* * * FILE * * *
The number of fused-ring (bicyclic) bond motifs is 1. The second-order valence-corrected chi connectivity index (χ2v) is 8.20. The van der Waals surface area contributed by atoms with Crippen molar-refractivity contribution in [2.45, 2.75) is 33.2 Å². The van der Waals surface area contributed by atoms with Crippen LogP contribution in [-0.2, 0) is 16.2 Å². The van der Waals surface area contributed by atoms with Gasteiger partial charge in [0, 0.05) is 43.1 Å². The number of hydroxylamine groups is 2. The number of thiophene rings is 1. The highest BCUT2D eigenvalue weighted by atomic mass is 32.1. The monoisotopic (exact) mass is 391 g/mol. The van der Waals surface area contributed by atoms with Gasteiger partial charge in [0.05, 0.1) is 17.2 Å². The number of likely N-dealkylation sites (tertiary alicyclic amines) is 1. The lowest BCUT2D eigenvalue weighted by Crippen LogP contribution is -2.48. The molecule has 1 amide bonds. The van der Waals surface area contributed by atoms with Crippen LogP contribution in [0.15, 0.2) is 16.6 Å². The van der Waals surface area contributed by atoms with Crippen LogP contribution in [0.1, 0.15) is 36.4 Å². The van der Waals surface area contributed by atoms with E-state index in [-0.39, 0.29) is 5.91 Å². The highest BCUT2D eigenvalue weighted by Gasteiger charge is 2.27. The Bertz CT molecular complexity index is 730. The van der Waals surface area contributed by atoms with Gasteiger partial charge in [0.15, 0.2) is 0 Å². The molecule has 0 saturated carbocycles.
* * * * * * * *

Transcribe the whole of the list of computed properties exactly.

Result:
The number of fused-ring (bicyclic) bond motifs is 1. The second-order valence-corrected chi connectivity index (χ2v) is 8.20. The van der Waals surface area contributed by atoms with Crippen molar-refractivity contribution in [2.45, 2.75) is 33.2 Å². The van der Waals surface area contributed by atoms with Crippen LogP contribution in [-0.2, 0) is 16.2 Å². The van der Waals surface area contributed by atoms with Gasteiger partial charge in [0, 0.05) is 43.1 Å². The number of hydroxylamine groups is 2. The number of thiophene rings is 1. The highest BCUT2D eigenvalue weighted by atomic mass is 32.1. The monoisotopic (exact) mass is 391 g/mol. The van der Waals surface area contributed by atoms with Gasteiger partial charge in [0.05, 0.1) is 17.2 Å². The number of likely N-dealkylation sites (tertiary alicyclic amines) is 1. The lowest BCUT2D eigenvalue weighted by Crippen LogP contribution is -2.48. The molecule has 1 amide bonds. The van der Waals surface area contributed by atoms with Crippen LogP contribution in [0.15, 0.2) is 16.6 Å². The van der Waals surface area contributed by atoms with Crippen LogP contribution in [0.1, 0.15) is 36.4 Å². The van der Waals surface area contributed by atoms with E-state index in [-0.39, 0.29) is 5.91 Å². The highest BCUT2D eigenvalue weighted by Gasteiger charge is 2.27. The Bertz CT molecular complexity index is 730. The van der Waals surface area contributed by atoms with Gasteiger partial charge in [0.15, 0.2) is 0 Å². The molecule has 0 saturated carbocycles.